If I had five days in Queensland, I would start in the south in Brisbane, Queensland’s metropolis, and then travel up to Far North Queensland.
I would start my first day in Brisbane at Lone Pine Koala Sanctuary. Lone Pine is the world’s first koala sanctuary and has over 130 koalas. The sanctuary offers a number of unique experiences, including having your picture taken holding a koala, feeding kangaroos, and seeing many of Australia’s animals, including dingoes, Tasmanian devils, bats and platypus.
Did you know there are bridges you can climb legally? Not just walk across, but climb! There are only three in the world where this is possible, and two of them are in Australia. I would end my first day with an exhilarating twilight climb of the Story Bridge, which would offer not only an adrenaline rush, but also a literally breathtaking view of the city.
Another adrenaline inducing activity that Brisbane offers is abseiling. I have abseiled twice before, and I am addicted. I would head to Kangaroo Point Cliffs, which reach heights over 20 meters on the Brisbane River, for a morning of abseiling. Tour operators offer half day adventures for all experience levels, including novices like me.
I would end the day with a relaxing walking tour of Brisbane, taking in the sights of the city center’s historic buildings, and perhaps enjoying a quick dip at Streets Beach, a popular artificial swimming hole, and strolling down Little Stanley Street, where there are a number of shops, restaurants, and pubs.
Once in Far North Queensland, I would immediately head out into the water to snorkel the Great Barrier Reef. The Great Barrier Reef is one of the seven wonders of the natural world, a World Heritage Area, the largest collection of coral reefs on the planet, and the only living thing visible from space. I have snorkeled in many places around the world, but I am sure nothing will compare to snorkeling through the marine paradise of the Great Barrier Reef.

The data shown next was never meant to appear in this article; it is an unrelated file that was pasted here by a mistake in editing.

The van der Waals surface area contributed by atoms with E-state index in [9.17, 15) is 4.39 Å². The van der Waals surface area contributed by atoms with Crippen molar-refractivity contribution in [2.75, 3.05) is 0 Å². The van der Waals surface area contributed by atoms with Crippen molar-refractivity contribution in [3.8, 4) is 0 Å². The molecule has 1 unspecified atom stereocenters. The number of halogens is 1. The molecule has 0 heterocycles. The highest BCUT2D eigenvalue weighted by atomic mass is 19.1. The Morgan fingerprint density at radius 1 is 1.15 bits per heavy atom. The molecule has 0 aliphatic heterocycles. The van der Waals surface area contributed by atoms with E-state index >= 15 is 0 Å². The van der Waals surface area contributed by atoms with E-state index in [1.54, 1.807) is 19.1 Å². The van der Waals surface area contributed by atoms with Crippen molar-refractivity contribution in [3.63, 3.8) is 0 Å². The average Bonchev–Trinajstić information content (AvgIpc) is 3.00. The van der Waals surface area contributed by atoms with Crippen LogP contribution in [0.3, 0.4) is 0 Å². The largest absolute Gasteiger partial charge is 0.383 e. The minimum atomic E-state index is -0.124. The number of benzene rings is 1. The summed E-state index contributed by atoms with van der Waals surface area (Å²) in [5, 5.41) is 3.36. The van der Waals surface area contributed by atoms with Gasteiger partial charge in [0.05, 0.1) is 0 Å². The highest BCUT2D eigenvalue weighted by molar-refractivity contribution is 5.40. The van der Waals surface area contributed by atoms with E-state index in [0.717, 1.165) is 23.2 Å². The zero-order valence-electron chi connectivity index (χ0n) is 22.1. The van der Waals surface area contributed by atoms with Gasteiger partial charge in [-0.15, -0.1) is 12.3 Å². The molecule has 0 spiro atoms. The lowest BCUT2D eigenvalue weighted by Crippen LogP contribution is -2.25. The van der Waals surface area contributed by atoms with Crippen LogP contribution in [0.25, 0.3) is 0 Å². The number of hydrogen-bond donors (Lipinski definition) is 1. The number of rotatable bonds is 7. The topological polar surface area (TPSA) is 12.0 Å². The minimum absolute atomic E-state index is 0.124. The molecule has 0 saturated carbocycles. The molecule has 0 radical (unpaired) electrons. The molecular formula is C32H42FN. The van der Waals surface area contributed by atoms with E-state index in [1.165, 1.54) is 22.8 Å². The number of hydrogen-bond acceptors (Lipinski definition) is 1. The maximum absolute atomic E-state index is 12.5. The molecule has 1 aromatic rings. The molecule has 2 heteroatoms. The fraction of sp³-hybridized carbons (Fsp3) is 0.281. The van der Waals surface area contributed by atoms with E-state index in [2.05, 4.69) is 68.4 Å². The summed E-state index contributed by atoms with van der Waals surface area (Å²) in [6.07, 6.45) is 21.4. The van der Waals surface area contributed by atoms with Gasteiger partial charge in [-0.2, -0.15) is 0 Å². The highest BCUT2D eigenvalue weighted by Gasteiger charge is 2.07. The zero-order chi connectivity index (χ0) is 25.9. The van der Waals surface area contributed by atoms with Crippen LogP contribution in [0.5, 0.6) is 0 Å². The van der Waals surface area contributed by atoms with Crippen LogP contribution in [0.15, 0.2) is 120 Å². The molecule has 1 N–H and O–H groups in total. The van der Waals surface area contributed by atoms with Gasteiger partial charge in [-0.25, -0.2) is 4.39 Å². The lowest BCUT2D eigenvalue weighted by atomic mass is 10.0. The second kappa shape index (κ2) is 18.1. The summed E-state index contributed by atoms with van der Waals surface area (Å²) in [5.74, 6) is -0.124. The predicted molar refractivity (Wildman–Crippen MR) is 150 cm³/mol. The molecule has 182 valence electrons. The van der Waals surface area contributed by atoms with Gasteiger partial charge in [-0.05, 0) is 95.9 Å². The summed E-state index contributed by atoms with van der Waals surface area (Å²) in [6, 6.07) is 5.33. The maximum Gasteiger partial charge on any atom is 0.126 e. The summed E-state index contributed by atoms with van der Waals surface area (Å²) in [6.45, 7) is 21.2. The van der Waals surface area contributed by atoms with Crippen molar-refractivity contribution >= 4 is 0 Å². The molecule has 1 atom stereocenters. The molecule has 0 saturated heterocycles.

After spending a day in Queensland’s sea, I would visit Queensland’s rainforest, Daintree Rainforest. Daintree Rainforest is the oldest existing tropical rainforest and is another of Queensland’s World Heritage Areas. A day trip, ideally with an eco-certified company, can include hiking through the flora and fauna, visiting waterfalls, viewing rock art, and experiencing the Aboriginal culture.
To wind down from so many activities, I would spend my last day in Queensland taking a scenic drive along the Captain Cook Highway, visiting the glamorous Port Douglas, and spending some time soaking up the sun on Four Mile Beach while daydreaming about my next trip to Australia.